A HOME FOR MY HEART
Sankha | India | 90min
Euro 81,000.00 (Eighty-One Thousand Euro)
Euro 25,000.00 (Twenty-Five Thousand Euro)
An intimate portrayal of Sudeb, whose decision to undergo Sex Reassignment Surgery creates turmoil in her family. She remains undeterred though. As love remains elusive as always, she realizes that the surgery doesn’t change her destiny as a transwoman, forcing her to reconcile with the reality, both inside and outside.
Sudeb hails from a small-town bordering Bangladesh. After years of confusion and conflict, her parents eventually accepted ‘him’ as ‘she’. But they still bear anxiety of a social backlash, particularly for their younger son Raju, for whom they are looking for a match. Raju however, is an open mind and has always supported Sudeb in pursuing her dreams. Sudeb is a straightforward, transparent and sensitive person. After graduating, she started working with non-profits on LGBTQ advocacy. A decade ago, she shifted to a Kolkata suburb where she met the love of her life Ismail, an uneducated fruit trader. Their friendship and love grew strong over time. Yet, the affair remained grossly asexual, as Ismail didn’t like her ‘male’ body. In 2017, following a tiff with Ismail, Sudeb went to Mumbai for Gender Affirmative Surgery with an expectation to win him back. Soon, she got the most profoundly desired female genital. But shockingly, Ismail’s behavior didn’t change. She felt betrayed and the relationship fell apart completely. The joy of achieving her long cherished dream is subdued with the pain of losing her love.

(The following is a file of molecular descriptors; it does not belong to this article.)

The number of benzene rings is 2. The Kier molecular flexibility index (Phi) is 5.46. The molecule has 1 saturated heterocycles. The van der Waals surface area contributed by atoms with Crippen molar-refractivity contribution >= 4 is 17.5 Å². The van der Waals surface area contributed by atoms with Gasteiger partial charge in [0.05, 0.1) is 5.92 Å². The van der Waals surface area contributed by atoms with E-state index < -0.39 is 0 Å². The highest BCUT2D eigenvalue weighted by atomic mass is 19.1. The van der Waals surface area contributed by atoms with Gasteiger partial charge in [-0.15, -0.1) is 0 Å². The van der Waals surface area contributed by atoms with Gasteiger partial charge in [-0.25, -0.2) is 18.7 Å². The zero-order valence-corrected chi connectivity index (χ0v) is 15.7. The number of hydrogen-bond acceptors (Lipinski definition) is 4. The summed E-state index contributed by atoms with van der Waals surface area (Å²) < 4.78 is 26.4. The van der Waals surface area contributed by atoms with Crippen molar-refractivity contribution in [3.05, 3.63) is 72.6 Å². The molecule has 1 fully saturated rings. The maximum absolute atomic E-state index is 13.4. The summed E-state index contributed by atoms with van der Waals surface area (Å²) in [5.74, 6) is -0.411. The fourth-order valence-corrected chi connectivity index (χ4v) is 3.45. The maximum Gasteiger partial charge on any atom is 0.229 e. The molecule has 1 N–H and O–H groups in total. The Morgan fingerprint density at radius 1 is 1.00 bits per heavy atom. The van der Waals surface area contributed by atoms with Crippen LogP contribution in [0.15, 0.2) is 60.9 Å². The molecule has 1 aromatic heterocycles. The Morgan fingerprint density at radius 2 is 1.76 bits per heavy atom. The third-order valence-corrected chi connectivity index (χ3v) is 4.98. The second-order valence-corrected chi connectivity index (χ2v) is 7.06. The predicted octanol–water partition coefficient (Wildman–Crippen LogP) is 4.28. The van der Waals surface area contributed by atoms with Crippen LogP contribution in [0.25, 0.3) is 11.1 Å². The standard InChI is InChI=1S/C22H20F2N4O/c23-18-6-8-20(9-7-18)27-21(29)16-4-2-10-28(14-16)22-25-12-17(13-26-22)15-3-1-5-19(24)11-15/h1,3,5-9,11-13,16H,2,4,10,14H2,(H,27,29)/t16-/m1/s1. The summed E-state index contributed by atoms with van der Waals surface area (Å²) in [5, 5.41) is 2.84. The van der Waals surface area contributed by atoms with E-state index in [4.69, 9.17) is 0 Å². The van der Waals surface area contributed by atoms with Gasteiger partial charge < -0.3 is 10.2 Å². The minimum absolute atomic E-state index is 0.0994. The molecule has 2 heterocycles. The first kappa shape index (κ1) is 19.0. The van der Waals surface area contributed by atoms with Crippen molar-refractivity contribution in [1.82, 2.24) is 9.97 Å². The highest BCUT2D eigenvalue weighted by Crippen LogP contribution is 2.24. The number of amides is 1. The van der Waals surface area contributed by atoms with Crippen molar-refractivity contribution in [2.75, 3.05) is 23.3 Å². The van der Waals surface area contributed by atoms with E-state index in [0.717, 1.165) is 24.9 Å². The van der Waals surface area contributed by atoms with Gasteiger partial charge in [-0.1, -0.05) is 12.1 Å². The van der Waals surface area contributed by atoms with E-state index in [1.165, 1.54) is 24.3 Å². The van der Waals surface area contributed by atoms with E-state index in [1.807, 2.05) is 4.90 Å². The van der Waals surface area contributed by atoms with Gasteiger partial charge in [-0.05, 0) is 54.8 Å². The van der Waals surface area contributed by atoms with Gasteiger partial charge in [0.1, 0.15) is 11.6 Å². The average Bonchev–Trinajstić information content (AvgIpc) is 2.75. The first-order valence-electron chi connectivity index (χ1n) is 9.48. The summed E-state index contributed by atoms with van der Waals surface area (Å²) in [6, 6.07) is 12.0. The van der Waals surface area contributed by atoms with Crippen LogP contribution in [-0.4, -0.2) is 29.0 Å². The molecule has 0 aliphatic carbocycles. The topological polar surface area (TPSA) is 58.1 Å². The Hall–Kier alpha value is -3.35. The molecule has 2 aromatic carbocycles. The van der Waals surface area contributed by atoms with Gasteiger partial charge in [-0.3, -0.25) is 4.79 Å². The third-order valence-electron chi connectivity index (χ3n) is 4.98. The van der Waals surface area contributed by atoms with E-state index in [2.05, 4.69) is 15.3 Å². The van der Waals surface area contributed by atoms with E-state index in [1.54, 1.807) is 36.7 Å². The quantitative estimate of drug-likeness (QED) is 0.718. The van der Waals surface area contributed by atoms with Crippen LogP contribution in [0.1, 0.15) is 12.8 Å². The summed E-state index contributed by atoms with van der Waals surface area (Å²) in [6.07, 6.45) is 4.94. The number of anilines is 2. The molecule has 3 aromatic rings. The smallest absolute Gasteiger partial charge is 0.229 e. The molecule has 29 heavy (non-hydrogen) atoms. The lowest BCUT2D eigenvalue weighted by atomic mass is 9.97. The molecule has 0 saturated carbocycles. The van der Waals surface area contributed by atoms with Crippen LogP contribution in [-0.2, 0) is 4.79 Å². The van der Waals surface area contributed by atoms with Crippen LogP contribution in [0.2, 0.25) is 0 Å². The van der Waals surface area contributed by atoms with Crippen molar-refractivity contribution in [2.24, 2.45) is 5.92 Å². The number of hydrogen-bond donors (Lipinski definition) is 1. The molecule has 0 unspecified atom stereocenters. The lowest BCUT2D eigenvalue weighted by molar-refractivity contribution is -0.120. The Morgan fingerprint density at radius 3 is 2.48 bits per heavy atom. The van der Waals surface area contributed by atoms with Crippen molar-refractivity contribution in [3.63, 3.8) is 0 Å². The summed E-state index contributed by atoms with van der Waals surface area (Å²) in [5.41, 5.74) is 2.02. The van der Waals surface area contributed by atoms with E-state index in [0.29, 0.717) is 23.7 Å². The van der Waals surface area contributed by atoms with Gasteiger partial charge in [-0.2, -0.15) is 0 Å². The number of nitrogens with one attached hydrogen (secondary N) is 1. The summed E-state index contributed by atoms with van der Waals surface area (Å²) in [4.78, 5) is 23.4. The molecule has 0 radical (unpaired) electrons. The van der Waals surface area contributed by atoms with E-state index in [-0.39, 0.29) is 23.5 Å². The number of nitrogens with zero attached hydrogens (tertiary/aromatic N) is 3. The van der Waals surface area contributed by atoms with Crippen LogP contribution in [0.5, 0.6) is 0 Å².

As the desire for using her female genitalia takes over, Sudeb falls for a neighbor called Kalo. She has her first vaginal sex with Kalo, albeit a dissatisfactory one. Sudeb blames Ismail for this tragic experience realizing she still loves him and she desires only him in her life. That soon leads to the breaking off her affair with Kalo. Back home, her parents find a match for Raju, but he refuses to marry. Upon investigating, Sudeb finds that Raju bears a deep-rooted fear and anxiety over her trans identity. It shatters Sudeb. She stops visiting her parents. She resumes her regular job of LGBTQ rights activism. She goes to Delhi to protest against the newly drafted Transgender Bill 2019, which has clauses that are detrimental to their fundamental rights. Around this time, she is offered a short fiction film where she will play a female character. She considers this as recognition of her transformed femininity.
A year later, she meets Alex, a young European photographer who has come to Kolkata with a project on people with alternative sexuality. Sudeb works with Alex as a resource person. Over time, they become close friends. Sudeb falls for him, knowing very well that this relationship is one-sided and will never mature. But this new situation also releases her emotional longing for Ismail and she feels free of a burden called unfulfilled love.
Ten years ago, while making my first film (‘Dui Dhuranir Golpo’ / ‘In-between Days’) with the transgender community in Kolkata, my aim was to explore the idea of ‘womanhood’ through their eyes. While making ‘A Home for My Heart’ with Sudeb, who has formally become a ‘woman’ through SRS, I was curious to know how people accept her.